Jacob Rees-Mogg once said that “President Trump will be our greatest ally after Brexit.” Donald Trump has even referred to himself as “Mr Brexit” and it’s the same wave of supposedly “anti-establishment” populism that drove both the Brexit and Trump votes. Trump has also regularly expressed enthusiasm for a UK-US trade deal. President-elect Biden has been threatening to deny us one.
This is largely why many of those who still support Brexit believe Donald Trump would have been better for Britain than Joe Biden. But no truly patriotic Brit should be disappointed that Biden has won the election. After all, aren’t Brexiteers supposed to love the UK more than us treacherous Remainers?
Forget the personalities. Just look at what these two men have said about a UK-US trade deal. Trump has been clear that any trade deal he does will involve making the healthcare system of the other country pay more for medicine, so that American pharmaceutical companies pay less. So on the one hand, you’ve got a president that will use America’s negotiating weight as the most powerful economy on earth to raise drug prices for the NHS.
On the other hand, you have Biden, who has said he’ll only give us a trade deal if the Good Friday Agreement remains intact and there is no hard border, unsurprising given his strong Irish roots. We can achieve that by staying aligned with EU rules, so there is no need to check goods at the border between Northern Ireland and Ireland.
Allow me to translate.
Trump: I’ll give you a deal if you increase the price of NHS medicine after it has just been hit by a pandemic.
Biden: Make sure you have frictionless trade with your main trade partner and don’t start another civil war in your backyard.
That’s literally it. That’s the choice. Trump is offering disease and death. Biden is offering peace and prosperity. And yet a recent YouGov poll shows Brexit voters tend more towards thinking a Trump deal would be better for the UK.
I knew that, as we got closer to the reality of Brexit, many would let their denial drive them to increasingly extreme views, but come on. Those are the facts we know about Trump and Biden’s views on Brexit and somehow we’re disappointed we can’t get more death!
Brexit Britain and Trump’s America may share an ideology, but that ideology means they don’t play well with others, including... each other. Trump was elected on an “America First” ideology, which he restated at his inauguration. He promised that in any trade negotiation, America’s interests would always come out on top. His administration later accused countries with socialised healthcare of “freeloading” because they pay less for drugs than America does. So why is anyone surprised that he wanted to put the profits of American pharmaceutical companies first, ahead of the NHS?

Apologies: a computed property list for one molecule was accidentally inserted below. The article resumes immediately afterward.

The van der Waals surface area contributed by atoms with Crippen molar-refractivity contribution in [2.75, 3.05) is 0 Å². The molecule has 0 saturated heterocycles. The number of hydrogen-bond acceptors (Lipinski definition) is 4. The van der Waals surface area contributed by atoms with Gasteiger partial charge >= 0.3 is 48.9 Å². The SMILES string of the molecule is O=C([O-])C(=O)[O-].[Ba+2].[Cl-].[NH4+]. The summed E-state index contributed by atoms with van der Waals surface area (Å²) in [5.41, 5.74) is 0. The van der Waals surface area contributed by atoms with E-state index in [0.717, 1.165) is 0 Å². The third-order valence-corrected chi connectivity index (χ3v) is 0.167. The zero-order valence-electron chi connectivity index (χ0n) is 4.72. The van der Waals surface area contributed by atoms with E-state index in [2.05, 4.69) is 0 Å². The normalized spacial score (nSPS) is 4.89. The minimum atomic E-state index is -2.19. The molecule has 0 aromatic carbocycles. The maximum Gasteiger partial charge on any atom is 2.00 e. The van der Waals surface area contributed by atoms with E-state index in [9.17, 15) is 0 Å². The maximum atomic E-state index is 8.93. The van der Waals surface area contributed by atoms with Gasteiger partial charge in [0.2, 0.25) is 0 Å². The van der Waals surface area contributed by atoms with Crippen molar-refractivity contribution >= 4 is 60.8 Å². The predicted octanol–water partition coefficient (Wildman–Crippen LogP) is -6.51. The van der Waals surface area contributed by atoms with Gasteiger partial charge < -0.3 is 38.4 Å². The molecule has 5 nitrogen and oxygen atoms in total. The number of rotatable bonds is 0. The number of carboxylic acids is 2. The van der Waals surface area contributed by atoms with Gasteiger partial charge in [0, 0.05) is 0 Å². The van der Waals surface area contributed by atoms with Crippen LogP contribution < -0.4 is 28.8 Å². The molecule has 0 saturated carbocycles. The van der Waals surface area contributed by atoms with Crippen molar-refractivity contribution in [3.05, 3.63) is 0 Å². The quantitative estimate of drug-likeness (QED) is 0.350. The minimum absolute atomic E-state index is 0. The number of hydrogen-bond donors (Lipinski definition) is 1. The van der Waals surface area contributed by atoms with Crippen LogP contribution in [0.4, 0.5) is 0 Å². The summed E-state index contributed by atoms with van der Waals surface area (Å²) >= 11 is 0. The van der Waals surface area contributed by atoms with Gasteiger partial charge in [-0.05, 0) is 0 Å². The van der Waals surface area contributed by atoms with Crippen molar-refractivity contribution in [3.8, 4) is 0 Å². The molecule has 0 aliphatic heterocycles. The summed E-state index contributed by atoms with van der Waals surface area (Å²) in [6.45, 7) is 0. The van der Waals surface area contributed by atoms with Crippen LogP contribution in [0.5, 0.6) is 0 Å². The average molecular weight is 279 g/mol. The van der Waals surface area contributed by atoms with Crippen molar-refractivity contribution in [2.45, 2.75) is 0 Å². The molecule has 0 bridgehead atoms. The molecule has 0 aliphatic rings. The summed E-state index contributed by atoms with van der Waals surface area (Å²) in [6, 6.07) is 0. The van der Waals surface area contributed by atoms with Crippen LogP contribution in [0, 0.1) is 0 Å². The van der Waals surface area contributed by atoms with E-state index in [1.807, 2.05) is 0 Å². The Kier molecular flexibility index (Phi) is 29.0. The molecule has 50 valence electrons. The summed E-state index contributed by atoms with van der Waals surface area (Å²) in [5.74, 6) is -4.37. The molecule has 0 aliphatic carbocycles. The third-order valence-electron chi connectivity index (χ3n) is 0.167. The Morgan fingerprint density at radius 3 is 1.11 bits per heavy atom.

Not to mention the fact a Biden presidency will make the EU feel more comfortable about giving the UK a deal because the fear has been that a UK-US trade deal would flood the UK with cheap, less-regulated food products, which would need to be checked at the border with Ireland. The Internal Market Bill has the potential to open the door to that by letting unchecked goods enter Northern Ireland. Having a part-Irish president, who is unwilling to risk that, certainly helps to allay that fear.
Even the analysis of Boris Johnson’s government shows that a Brexit on the terms Johnson is asking for would cost 6.7 per cent of the UK’s GDP, whereas a US trade deal would boost our economy by 0.16 per cent over 15 years. Biden knows that if the UK stays closer to EU rules, then Brexit will be less damaging to the UK: there won’t need to be checks at the border, and we’ll maintain the peace agreement. Arguably Biden is looking out for this country more than Johnson is.
And yet, because Biden dared to question Brexit, whereas Trump and Farage are best mates, a significant part of the UK would rather side with a man whose stated goal is to weaken our NHS, over one who would ensure we don’t damage trade with the place we get a third of our food from during a pandemic or compromise our national security.
Are we really there? Is that how fundamentalist Brexit has become? Did American voters just save us from our own extremism?
Join our new commenting forum
Join thought-provoking conversations, follow other Independent readers and see their replies